Sixty-three years ago, in the midst of the red scare inspired by Joseph McCarthy, a U.S. senator from Texas was worried.
A tax-exempt, non-profit group called Facts Forum, an anti-communist organization, was spreading its conspiratorial philosophy on TV and radio, in the guise of “public service” programs.
Facts Forum was bankrolled by H.L. Hunt, the Texas oil man and very conservative GOP political figure. (Your game-day link: His son, Lamar Hunt, is credited with naming the Super Bowl.) That U.S. senator, a traditional and centrist Democrat named Lyndon Baines Johnson, feared that he was about to become one of Facts Forum’s targets. It was an election year.
The future president was a wily legislator. On July 2, 1954, LBJ quietly slipped in an amendment to a vast congressional rewrite of the tax code that barred non-profit, tax-exempt organizations operating under section 501(c)3 of the code from endorsing political candidates.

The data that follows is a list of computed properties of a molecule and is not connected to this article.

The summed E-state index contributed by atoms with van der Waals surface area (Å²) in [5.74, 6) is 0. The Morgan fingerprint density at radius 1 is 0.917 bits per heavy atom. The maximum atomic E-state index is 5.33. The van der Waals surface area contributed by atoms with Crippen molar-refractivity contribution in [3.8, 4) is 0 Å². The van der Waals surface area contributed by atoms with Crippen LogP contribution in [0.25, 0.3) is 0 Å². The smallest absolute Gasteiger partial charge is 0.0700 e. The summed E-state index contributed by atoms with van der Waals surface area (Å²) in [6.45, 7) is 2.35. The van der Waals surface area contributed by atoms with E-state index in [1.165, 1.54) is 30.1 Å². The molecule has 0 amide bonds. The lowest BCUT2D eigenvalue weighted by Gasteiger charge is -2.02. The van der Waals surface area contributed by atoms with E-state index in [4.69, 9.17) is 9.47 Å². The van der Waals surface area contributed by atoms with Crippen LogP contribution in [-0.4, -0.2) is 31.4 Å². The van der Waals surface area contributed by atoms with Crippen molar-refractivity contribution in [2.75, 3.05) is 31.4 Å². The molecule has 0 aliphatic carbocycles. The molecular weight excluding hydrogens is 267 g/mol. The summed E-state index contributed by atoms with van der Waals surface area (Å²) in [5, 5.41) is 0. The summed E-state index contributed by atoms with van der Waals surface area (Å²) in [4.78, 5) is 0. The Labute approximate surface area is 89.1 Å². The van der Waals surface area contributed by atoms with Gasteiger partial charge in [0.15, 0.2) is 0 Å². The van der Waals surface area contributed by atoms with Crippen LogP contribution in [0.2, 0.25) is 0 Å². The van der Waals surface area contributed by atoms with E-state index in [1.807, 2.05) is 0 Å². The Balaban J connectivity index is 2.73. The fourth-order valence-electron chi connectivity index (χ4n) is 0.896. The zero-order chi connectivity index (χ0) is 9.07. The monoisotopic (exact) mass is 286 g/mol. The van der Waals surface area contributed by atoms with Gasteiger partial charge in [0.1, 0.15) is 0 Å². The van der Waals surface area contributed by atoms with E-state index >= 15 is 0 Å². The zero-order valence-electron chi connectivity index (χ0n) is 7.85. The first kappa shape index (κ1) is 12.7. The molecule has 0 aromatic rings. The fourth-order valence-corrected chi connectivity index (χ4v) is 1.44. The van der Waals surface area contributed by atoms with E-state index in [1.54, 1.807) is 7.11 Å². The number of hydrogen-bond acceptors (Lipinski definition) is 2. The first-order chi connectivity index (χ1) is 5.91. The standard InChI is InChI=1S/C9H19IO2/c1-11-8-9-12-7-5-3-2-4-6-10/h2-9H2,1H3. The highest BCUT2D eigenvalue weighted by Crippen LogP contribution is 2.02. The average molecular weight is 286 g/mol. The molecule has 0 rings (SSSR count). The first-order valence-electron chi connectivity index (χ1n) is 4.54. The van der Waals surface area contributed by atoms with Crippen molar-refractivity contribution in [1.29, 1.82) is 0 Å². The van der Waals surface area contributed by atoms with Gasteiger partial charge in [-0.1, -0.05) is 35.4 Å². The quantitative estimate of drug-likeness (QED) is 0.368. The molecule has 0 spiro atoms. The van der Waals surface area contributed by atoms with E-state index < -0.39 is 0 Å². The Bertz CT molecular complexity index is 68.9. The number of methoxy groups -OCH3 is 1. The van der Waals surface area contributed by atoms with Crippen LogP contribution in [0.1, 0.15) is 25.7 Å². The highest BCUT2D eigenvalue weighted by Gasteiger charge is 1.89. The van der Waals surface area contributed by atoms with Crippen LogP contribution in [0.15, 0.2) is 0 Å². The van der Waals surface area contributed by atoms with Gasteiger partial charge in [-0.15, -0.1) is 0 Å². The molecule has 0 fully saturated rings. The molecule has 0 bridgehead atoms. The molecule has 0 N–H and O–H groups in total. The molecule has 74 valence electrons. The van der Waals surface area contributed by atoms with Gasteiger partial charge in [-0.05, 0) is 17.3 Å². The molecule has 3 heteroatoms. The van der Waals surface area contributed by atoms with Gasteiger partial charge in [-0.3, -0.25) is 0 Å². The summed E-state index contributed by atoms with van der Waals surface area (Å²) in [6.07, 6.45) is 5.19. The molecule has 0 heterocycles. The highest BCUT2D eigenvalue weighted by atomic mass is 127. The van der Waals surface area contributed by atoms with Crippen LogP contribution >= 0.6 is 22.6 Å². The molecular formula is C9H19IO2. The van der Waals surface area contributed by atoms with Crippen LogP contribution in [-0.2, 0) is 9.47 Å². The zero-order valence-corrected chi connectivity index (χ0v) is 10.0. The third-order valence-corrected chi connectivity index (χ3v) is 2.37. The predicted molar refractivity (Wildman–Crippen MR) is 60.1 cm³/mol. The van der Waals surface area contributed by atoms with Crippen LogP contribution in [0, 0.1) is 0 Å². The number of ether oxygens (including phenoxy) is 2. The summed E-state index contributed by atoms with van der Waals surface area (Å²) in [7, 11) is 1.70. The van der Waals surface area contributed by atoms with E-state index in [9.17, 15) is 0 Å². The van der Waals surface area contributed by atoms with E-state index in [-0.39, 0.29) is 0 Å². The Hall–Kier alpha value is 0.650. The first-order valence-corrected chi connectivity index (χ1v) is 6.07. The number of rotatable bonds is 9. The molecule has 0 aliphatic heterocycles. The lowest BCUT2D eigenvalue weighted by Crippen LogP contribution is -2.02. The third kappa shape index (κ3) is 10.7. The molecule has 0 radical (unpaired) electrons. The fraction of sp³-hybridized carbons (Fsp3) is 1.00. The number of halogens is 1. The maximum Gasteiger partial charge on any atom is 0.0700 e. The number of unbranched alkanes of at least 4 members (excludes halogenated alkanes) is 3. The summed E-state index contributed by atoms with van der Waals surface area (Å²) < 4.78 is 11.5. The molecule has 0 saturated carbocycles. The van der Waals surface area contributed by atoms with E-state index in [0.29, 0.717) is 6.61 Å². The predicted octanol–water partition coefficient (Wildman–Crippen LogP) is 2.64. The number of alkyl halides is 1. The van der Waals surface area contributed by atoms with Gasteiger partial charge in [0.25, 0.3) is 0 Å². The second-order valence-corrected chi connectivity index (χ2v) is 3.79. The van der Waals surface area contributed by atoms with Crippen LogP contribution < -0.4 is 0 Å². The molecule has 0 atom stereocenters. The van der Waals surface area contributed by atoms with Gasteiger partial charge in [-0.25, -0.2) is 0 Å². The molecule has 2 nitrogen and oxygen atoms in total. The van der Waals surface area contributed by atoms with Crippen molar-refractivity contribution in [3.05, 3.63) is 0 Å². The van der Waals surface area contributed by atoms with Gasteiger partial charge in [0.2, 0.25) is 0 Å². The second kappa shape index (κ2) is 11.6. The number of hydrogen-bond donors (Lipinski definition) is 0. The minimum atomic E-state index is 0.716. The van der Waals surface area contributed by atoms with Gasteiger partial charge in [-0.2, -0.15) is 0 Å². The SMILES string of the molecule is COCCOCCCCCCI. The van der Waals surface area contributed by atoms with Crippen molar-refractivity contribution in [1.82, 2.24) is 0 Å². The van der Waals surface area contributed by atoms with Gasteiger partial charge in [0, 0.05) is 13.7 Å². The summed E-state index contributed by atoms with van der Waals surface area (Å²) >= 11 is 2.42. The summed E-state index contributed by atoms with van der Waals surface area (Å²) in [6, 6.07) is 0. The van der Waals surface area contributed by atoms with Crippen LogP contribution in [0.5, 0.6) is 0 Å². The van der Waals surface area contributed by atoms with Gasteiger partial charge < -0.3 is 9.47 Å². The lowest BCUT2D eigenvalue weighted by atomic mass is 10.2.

Republicans, including McCarthy, might have had their own motives for supporting Johnson. They suspected the Rockefeller and other private foundations of pushing left-wing propaganda.